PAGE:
A Conversation with Sandra Brannan
Sandra Brannan: Rewrote Noah’s Rainy Day Four Times
Note: South Dakota Humanities Council intern Anne Wempe interviewed four of our South Dakota Festival of Books authors to give fans an inside look at what makes these writers tick. See Sandra during two events on Saturday, Sept. 27 at the South Dakota Festival of Books in Sioux Falls (schedule at bottom of post).
By Anna Wempe
For my first interview ever, I won the lottery with mystery/suspense writer Sandra Brannan. She answered my professional (read: stiff) email with a reply bordering on effusive. But don’t think that this chatty woman writes light fiction. This tough South Dakota miner writes gritty crime stories with murders, child abductions, and loss. When I mention that I am in the midst of reading her fourth novel in the Liv Bergen series, Noah’s Rainy Day, she laughs about all the rules that she broke in writing that book and giggles about a memory of her high school English teacher who came to a book signing and told her that he “sure learned her good.”
But Sandra’s rule-breaking only adds to her readability and draws attention to what I gleaned was her favorite part of writing: her characters. She declares her favorite character without hesitation. “Streeter Pierce. He is based on my absolute best friend who recently passed away from dementia. He worked with the FBI and was my softball coach.” But this accomplished mystery author believes in equal treatment for even the less lovable characters, earning compassion even for the villain, citing it as her greatest challenge of writing. But she states: “The challenge makes you better. I always need to write that grain of sand that irritates me. I’ll just lie in bed and mull it over and over in my head. Eventually it turns into a pearl.”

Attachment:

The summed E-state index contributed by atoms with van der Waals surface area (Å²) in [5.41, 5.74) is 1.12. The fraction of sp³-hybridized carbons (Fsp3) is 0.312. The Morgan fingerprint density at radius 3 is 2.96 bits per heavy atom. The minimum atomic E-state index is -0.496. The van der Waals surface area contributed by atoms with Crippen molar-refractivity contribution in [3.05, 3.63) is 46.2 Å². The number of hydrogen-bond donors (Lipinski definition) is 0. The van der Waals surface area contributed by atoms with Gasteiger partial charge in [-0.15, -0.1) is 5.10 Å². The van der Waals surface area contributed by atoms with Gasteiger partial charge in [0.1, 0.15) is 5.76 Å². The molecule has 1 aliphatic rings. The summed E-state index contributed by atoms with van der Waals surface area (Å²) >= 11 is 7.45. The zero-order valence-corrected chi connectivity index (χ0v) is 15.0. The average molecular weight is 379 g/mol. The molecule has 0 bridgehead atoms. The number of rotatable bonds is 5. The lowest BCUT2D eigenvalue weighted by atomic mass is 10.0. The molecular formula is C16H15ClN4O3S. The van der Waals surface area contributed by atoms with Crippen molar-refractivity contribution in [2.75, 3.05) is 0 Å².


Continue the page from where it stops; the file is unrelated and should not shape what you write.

Sandra Brannan doesn’t shy away from these pearls; she embraces them. She rewrote Noah’s Rainy Day four times over in order to get the voice of Noah, a boy with cerebral palsy, right. She finds the challenge worth it, though. “I do find that the ones that are the hardest do the best in the market. They touch people deeper. I had one man fly across the country to meet me because he had a nephew with Cerebral Palsy die at 13 and he had to tell me that he now understood how his nephew thought. And I’m like, I don’t understand how your nephew thought! …that’s very humbling.”
There is nothing mysterious, however, about how Sandra Brannan feels about the South Dakota Festival of Books. “One of the things that I love best about the South Dakota Festival of Books is getting to meet the people that I love to see. There are great writers in South Dakota and this is the one time a year that we get to celebrate what each other does. I just love going from session to session and listening.” She mentions fellow mystery writers C.J. Box and Karen Slaughter as two highlights of the festival this year and praises the mix of local and national authors that the festival offers. She ends the interview with this: “There is just one more thing that I would suggest, and that is how great a thing that the South Dakota Festival of Books is a free event. That doesn’t happen often, especially with such a great group of authors. So I would just like to encourage people to support it financially, if they are able.”
Don’t miss the chance to meet and listen to this vibrant and talented writer.
Sandra Brannan events:
“The Stories Behind the Stories” Saturday Sept. 27, 9 a.m. Orpheum – Main Theater
“Literary Lunch: Solving the Mystery of CJ Box” Saturday, Sept. 27, 12 p.m. Holiday Inn – Starlite Room